ANNOUNCEMENT

Worship with us @ Mountain of Fire Miracles Ministries, Budapest, Hungary Address: 1081 Bp II János Pál Pápa tér 2 (formerly Köztársaság tér) Direction: From Blaha, take tram 28, 28A, 37, 37A, 62...1 stop. From the traffic light cross to the other side... Or take Metro 4 & get off @ János Pál Pápa tér
Time of worship: Wednesdays @ 18:30 hr Sundays @ 10:30 hr
Tel: +36 203819155 or +36 202016005

God bless


Tuesday, 22 May 2012

OPINION

Africa Day 2012: a moment for reflection & celebration
                  By Samwin Banienuba

Late Dr. Nkrumah
25th May is Africa Day. For many years it has been a celebration of African unity. It dates back to 1963 when the Organisation of African Unity (OAU) was founded in Ethiopia on the 25th of May. Before then 15th April, which marked the first Conference of Independent African States held in Ghana in 1958, was upheld as African Freedom Day.

The significance of the Day was to reflect the aspirations of people to break free from the chains of colonial bondage by dint of a collective will. Also, it was meant to help raise political awareness around the world about the state of affairs in Africa and the self-determination of its people.

Within years, the African Freedom Day was renamed African Liberation Day and the date changed from 15th April to 25th May following the establishment of the OAU.  By this time the number of independent African countries had risen from 8 in 1958 to a little over 30 in 1963. When the African Union succeeded the OAU in July 2002 the African Liberation Day became known as Africa Day and has since been a statutory holiday in many African countries.

The value of Africa Day is in the unity it enjoins. Artificial boundaries impacted by colonialism have knifed through ethnic nationalities and left the continent balkanised in sovereign entities that are hardly viable individually and economically in a competitive global environment. The celebration of Africa Day throughout the continent is recognition that these boundaries are indeed superficial. Africans are one people with a shared destiny that is better served by unity of purpose, of economies and ideally of politics.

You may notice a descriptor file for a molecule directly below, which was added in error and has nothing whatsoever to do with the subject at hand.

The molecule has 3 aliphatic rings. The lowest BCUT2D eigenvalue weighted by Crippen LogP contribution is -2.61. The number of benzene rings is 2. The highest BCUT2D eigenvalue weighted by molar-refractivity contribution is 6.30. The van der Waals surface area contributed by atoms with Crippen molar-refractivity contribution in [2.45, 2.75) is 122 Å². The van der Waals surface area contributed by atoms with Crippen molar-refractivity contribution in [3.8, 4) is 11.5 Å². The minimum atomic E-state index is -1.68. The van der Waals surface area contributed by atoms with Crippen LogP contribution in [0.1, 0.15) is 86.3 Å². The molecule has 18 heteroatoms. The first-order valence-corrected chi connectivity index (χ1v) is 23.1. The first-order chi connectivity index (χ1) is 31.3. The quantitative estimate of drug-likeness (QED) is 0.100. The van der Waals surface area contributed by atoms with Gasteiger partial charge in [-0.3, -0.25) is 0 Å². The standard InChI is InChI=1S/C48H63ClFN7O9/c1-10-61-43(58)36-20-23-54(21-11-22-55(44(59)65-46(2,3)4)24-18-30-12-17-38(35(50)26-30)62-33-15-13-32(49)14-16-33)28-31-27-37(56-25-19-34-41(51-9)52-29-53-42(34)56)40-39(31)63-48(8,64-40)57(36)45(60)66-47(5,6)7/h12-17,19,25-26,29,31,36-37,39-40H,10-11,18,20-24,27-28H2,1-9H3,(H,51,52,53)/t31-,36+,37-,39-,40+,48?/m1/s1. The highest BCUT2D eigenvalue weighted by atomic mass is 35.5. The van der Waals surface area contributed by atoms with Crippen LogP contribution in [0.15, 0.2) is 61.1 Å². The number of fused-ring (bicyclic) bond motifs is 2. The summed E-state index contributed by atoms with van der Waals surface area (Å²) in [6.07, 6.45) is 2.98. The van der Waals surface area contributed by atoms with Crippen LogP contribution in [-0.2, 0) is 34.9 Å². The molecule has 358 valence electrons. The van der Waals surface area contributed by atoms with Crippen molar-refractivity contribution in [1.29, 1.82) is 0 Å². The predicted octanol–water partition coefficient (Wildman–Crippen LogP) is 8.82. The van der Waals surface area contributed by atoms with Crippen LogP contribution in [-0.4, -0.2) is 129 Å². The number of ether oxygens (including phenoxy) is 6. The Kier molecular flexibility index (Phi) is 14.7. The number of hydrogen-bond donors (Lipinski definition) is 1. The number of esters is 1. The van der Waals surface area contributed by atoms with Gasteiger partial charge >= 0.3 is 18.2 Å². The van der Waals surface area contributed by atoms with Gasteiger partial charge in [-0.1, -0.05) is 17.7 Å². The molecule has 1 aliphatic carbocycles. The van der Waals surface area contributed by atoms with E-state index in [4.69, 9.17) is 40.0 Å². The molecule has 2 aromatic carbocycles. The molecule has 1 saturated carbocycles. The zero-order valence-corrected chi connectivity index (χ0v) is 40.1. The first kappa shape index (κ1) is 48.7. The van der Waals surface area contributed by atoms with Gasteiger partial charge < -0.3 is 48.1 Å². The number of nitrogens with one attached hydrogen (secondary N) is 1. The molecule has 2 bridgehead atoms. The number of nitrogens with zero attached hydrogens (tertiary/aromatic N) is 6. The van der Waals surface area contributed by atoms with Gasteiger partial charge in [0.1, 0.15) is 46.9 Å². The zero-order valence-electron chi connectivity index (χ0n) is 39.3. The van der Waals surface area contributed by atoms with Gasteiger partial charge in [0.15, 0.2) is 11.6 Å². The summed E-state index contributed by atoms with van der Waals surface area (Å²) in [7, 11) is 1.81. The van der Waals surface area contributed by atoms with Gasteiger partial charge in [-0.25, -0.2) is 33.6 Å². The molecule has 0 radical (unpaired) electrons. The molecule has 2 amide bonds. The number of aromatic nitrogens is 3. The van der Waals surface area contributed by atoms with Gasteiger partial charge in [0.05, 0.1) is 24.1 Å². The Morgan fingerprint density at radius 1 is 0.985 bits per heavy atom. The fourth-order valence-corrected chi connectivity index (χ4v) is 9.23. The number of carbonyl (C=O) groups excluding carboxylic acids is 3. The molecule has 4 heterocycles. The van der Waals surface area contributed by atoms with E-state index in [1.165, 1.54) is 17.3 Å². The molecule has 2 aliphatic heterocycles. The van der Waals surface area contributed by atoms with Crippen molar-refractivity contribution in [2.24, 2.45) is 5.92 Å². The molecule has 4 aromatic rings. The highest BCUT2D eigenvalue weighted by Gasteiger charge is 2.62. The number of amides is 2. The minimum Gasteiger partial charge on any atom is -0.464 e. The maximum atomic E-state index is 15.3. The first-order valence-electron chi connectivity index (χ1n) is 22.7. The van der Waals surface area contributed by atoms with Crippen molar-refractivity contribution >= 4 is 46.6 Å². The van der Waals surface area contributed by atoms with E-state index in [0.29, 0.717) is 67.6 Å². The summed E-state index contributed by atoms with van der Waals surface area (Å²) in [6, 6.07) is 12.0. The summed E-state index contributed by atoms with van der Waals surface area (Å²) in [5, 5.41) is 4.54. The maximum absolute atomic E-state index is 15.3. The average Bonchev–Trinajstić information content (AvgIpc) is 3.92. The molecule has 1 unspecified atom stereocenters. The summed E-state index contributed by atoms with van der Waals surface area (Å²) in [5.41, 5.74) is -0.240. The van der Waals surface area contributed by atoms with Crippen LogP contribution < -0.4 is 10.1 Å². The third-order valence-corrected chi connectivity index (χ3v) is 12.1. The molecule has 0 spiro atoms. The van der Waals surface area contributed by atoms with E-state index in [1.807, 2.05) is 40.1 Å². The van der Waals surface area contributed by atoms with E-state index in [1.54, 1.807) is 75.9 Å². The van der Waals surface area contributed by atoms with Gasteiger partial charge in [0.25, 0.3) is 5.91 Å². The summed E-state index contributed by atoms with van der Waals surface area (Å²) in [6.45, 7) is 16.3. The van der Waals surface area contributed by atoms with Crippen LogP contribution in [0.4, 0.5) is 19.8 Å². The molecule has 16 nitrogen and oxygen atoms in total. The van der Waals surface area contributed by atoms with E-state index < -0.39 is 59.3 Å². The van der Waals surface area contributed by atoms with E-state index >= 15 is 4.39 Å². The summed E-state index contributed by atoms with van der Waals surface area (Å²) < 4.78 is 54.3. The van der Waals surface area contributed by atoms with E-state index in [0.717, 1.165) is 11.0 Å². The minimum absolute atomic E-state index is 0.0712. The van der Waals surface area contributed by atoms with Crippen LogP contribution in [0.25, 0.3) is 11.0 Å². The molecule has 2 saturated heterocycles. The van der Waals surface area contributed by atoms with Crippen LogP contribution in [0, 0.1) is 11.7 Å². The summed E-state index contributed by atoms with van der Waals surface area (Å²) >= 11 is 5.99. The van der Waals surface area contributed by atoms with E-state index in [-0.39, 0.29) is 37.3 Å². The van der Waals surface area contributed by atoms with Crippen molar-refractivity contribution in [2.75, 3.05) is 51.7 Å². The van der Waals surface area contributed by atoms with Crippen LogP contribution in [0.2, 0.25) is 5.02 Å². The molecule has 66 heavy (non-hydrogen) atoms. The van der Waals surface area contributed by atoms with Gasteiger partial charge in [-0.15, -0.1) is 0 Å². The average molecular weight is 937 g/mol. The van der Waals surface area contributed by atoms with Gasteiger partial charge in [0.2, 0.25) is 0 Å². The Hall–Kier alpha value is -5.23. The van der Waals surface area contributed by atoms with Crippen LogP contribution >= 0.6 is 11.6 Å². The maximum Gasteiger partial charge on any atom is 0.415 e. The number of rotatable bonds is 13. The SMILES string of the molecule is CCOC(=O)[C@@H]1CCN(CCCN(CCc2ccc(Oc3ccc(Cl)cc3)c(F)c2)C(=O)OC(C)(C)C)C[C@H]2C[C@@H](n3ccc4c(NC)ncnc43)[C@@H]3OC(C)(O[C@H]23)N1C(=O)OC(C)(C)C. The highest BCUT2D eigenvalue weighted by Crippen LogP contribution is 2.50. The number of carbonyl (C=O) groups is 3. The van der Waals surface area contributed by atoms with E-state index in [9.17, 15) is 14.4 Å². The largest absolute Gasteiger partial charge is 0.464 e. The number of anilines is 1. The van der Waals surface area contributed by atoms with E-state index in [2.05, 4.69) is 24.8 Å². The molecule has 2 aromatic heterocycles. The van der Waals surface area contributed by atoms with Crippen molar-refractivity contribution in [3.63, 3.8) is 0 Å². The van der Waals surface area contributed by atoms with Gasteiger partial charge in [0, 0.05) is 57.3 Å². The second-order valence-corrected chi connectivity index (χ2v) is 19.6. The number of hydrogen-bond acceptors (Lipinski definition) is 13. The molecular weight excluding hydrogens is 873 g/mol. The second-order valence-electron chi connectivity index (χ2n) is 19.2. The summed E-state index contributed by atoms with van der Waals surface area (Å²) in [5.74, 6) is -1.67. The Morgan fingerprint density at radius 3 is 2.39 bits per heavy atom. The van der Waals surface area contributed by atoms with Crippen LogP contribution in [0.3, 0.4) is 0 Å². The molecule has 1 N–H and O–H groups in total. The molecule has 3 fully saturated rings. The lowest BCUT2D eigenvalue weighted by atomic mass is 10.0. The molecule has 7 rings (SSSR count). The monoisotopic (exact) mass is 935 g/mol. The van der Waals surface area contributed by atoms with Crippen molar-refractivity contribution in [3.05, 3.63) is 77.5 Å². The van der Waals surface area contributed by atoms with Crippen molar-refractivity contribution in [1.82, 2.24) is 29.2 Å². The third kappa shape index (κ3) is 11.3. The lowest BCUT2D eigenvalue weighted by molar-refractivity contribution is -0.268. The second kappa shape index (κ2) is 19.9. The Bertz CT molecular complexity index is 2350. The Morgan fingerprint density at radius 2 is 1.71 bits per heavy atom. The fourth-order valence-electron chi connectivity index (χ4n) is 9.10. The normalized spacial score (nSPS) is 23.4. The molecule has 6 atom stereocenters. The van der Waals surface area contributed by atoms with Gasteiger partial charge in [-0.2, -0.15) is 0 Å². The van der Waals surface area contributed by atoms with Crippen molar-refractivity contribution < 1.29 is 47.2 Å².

Importantly, Africa Day occasions a moment for reflection. Africa is one stereotyped continent that continues to evoke gruelling images of poverty, gory scenes of famines, blighted tales of corruption, tragic narratives of civil conflicts and a damning prognosis of outright dismissal. Simply, pessimists cannot envisage a foreseeable solution to the crisis presented by the sum of Africa's misfortunes.

Recent stories of coup d'états in Mali and Guinea Bissau, the cross-border conflict between the Sudan and South Sudan and the never ending civil war in DR Congo are some of the human made catastrophes fuelling inane platitudes and lending credence to vapid pessimism. Yet, even though none of these negative ravages is neither entirely African doing nor a result of chance and coincidence the magnitude warrants concern and sober reflection.

The natural resources of the world’s poorest continent are a gold mine which has never ceased to tantalise predators outside the continent and their surrogates within. Africa is said to possess 99% of the world’s chrome resources, 85% of its platinum, 70% of its tantalite, 68% of its cobalt, 54% of its gold plus significant oil and gas reserves.

The continent is also home to uranium, manganese, diamonds and bauxite deposits in very high quantities. Timber and other forests resources add to the lure including massive underground water reserves discovered in some of the driest parts of the continent.

Africa’s vulnerability has been intrinsically linked to its rich resources and a history of colonialism for which the resources provided bait. Many of the civil wars that are still fought today have their genesis palpably in the struggle for control and appropriation of African wealth. In what is known as resource curse theory the blame has been incongruously vented on the resources themselves rather than on the greed of bloodsucking marauders and their cohorts. It certainly calls for reflection.

At the same time, Africa Day deserves celebrating. It celebrates African diversity and mutuality, its culture and identity, its history and heritage, its achievements and excellence and its potential and promise.

A little over fifty years ago, and with the possible exception of Ethiopia and Liberia, the entire continent was colonial territory in which the peoples were subjected to indignities and killings administered by foreign powers ironically claiming to be democratic and civilised. Assimilation, colour bar and apartheid epitomised some of the monstrous evils of colonial rule in Africa.

Thanks to resolute courage and dogged determination, all 54 countries in the continent fly their own flags and sing their own national anthems today. The vestiges of colonialism notwithstanding Africans have relatively much greater opportunity to chart a cause of progress for themselves and by themselves.